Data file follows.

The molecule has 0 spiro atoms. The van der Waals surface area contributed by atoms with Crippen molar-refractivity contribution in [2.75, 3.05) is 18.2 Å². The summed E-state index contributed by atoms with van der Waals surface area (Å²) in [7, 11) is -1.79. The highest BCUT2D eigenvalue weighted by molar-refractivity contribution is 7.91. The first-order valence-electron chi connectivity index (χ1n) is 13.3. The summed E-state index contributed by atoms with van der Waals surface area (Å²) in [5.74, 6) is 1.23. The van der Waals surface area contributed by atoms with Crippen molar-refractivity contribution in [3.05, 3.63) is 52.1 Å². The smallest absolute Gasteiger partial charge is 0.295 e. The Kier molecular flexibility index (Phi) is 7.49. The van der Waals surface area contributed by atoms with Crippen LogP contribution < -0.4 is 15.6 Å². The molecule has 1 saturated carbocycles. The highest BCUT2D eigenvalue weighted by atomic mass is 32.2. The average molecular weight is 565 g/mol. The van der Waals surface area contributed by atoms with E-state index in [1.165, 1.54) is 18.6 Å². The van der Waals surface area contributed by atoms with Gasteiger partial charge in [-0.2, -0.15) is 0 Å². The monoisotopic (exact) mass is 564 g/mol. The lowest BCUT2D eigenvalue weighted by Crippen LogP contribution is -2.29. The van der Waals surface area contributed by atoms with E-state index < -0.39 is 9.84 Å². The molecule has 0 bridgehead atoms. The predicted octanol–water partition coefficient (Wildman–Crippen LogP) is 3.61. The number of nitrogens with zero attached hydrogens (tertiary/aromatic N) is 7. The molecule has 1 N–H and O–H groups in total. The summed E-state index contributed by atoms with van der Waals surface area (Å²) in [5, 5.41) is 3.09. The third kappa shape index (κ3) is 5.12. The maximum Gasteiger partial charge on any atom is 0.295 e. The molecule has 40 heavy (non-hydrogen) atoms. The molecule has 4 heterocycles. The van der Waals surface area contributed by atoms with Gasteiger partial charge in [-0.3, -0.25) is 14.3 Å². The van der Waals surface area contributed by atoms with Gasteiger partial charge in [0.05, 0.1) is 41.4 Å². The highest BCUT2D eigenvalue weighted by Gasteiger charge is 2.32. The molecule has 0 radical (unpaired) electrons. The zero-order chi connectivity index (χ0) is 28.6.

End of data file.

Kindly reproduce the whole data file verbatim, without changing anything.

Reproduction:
The molecule has 0 spiro atoms. The van der Waals surface area contributed by atoms with Crippen molar-refractivity contribution in [2.75, 3.05) is 18.2 Å². The summed E-state index contributed by atoms with van der Waals surface area (Å²) in [7, 11) is -1.79. The highest BCUT2D eigenvalue weighted by molar-refractivity contribution is 7.91. The first-order valence-electron chi connectivity index (χ1n) is 13.3. The summed E-state index contributed by atoms with van der Waals surface area (Å²) in [5.74, 6) is 1.23. The van der Waals surface area contributed by atoms with Crippen molar-refractivity contribution in [3.05, 3.63) is 52.1 Å². The smallest absolute Gasteiger partial charge is 0.295 e. The Kier molecular flexibility index (Phi) is 7.49. The van der Waals surface area contributed by atoms with Crippen LogP contribution < -0.4 is 15.6 Å². The molecule has 1 saturated carbocycles. The highest BCUT2D eigenvalue weighted by atomic mass is 32.2. The average molecular weight is 565 g/mol. The van der Waals surface area contributed by atoms with E-state index in [1.165, 1.54) is 18.6 Å². The van der Waals surface area contributed by atoms with Gasteiger partial charge in [-0.2, -0.15) is 0 Å². The monoisotopic (exact) mass is 564 g/mol. The lowest BCUT2D eigenvalue weighted by Crippen LogP contribution is -2.29. The van der Waals surface area contributed by atoms with E-state index < -0.39 is 9.84 Å². The molecule has 0 bridgehead atoms. The predicted octanol–water partition coefficient (Wildman–Crippen LogP) is 3.61. The number of nitrogens with zero attached hydrogens (tertiary/aromatic N) is 7. The molecule has 1 N–H and O–H groups in total. The summed E-state index contributed by atoms with van der Waals surface area (Å²) in [5, 5.41) is 3.09. The third kappa shape index (κ3) is 5.12. The maximum Gasteiger partial charge on any atom is 0.295 e. The molecule has 40 heavy (non-hydrogen) atoms. The molecule has 4 heterocycles. The van der Waals surface area contributed by atoms with Gasteiger partial charge in [-0.3, -0.25) is 14.3 Å². The van der Waals surface area contributed by atoms with Gasteiger partial charge in [0.05, 0.1) is 41.4 Å². The highest BCUT2D eigenvalue weighted by Gasteiger charge is 2.32. The molecule has 0 radical (unpaired) electrons. The zero-order chi connectivity index (χ0) is 28.6.